When it comes to driving, putting down the phone and the snacks may be among the most important things someone can do.
April is Distracted Driving Awareness Month, which is designed to raise awareness of the dangers of distracted driving.
All drivers need to take responsibility when it comes to avoiding distracted driving, said Christine Delise, a spokeswoman for AAA Mid-Atlantic.
According to a recent survey by the AAA Foundation for Traffic Safety, 88 percent of drivers believe that distracted driving is more of a concern than aggressive, drunken or drugged driving.
Between 2012 and 2016, Maryland had 865 deaths and more than 134,000 injuries from crashes that involved distracted drivers, according to the most recent data from the Maryland Motor Vehicle Administration’s Highway Safety Office.
Maryland passed a law in 2013 that made using a hand-held cellphone a primary offense, meaning police could pull drivers over merely for using the phone, rather than having some other reason for the traffic stop.
Many states have similar hands-free phone and texting laws, but the devices have changed much in what they can do and how people interact with them since many of the laws were passed, said Bob Passmore, assistant vice president of personal lines policy at the Property Casualty Insurers Association of America.
He said the association’s members write about 44 percent of the auto insurance policies in the United States. His association encourages states to look at their laws and make sure they’re up to date on what constitutes a device.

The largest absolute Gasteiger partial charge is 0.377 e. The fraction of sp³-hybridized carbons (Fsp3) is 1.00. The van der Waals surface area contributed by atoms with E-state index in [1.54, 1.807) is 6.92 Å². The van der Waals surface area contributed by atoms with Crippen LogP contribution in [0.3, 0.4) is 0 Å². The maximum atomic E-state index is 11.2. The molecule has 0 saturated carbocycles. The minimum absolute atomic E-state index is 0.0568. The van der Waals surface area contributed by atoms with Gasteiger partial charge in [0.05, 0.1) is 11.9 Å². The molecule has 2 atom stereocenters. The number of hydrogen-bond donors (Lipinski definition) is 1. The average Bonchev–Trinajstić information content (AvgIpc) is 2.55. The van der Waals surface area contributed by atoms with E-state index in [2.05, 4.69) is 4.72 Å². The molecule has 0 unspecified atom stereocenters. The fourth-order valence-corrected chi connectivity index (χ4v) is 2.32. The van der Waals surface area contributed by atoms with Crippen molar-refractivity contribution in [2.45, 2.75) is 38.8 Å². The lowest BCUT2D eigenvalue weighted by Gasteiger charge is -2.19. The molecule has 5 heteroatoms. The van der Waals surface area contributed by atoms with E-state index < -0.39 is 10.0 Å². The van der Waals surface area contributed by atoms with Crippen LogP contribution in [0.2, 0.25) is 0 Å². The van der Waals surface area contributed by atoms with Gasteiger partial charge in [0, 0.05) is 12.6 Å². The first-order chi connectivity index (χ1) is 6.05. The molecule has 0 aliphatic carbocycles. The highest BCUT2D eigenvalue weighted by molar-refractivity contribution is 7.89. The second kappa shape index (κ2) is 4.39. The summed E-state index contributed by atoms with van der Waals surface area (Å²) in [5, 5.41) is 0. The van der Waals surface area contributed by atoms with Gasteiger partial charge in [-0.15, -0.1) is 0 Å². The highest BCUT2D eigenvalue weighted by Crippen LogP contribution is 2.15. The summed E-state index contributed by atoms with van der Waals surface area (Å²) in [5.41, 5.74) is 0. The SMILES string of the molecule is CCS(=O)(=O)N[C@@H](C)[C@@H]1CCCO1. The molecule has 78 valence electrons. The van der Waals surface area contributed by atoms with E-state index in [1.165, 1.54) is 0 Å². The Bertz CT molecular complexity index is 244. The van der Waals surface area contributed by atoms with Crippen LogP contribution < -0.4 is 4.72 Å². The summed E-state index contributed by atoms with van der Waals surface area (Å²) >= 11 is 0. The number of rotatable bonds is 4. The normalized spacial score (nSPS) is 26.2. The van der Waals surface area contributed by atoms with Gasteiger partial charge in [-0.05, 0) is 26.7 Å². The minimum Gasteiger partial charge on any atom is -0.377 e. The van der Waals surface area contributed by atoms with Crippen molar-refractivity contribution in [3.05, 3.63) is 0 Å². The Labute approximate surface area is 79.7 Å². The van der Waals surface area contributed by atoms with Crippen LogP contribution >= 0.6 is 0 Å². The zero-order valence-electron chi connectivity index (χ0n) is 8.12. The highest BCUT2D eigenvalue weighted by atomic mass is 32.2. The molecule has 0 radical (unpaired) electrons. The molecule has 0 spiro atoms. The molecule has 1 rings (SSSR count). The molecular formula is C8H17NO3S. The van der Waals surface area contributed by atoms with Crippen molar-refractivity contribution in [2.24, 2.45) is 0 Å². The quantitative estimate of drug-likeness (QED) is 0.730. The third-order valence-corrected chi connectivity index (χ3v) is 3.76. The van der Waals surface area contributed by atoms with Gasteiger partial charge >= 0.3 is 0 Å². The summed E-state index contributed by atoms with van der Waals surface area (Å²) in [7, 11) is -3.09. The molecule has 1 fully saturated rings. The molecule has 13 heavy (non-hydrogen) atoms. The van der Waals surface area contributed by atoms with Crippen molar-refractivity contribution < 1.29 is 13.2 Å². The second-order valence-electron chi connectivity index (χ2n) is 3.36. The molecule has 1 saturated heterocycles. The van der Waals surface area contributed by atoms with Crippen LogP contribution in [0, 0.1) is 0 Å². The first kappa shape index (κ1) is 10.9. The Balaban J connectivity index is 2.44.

The law, by serving as a deterrent, is one tool to combat distracted driving, Delise said.
But it’s also important to try to change attitudes about distracted driving, she said.
Society has largely stigmatized drunken driving, but that hasn’t happened for distracted driving, Delise said.
“It’s almost like a social taboo. We all know you shouldn’t drive drunk,” she said.
Distracted driving, however, can be caused by more than just electronic devices, Passmore said.
Anything that takes a driver’s attention away from the road could be a problem, he said.
Along with phones or devices, that could include actions such as eating, shaving or applying makeup, he said.
“A moment’s diversion of your attention can have very serious consequences,” Passmore said.
Distracted driving also creates a risk for workers or road crews who often work near vehicles traveling on the road.
Distraction is the leading cause of crashes in work zones, which often have lower speeds or shifted lanes, said Lindsey Franey, of the State Highway Administration.
The agency trains its employees to always be aware and alert in a work zone.
They also use temporary concrete barriers, cones, barrels, signs and flaggers to help guide motorists through work zones and protect workers, Franey said.
But some employees, such as mobile pothole repairers and litter crews, have little protection and work very close to the road, she said.
The ubiquity of mobile devices, with more people using them at more times during the day, means that everyone has to recognize appropriate times to use them in order to prevent distracted driving, Passmore said.
“It’s more important to get there safely than to send that text or finish that social media post,” he said.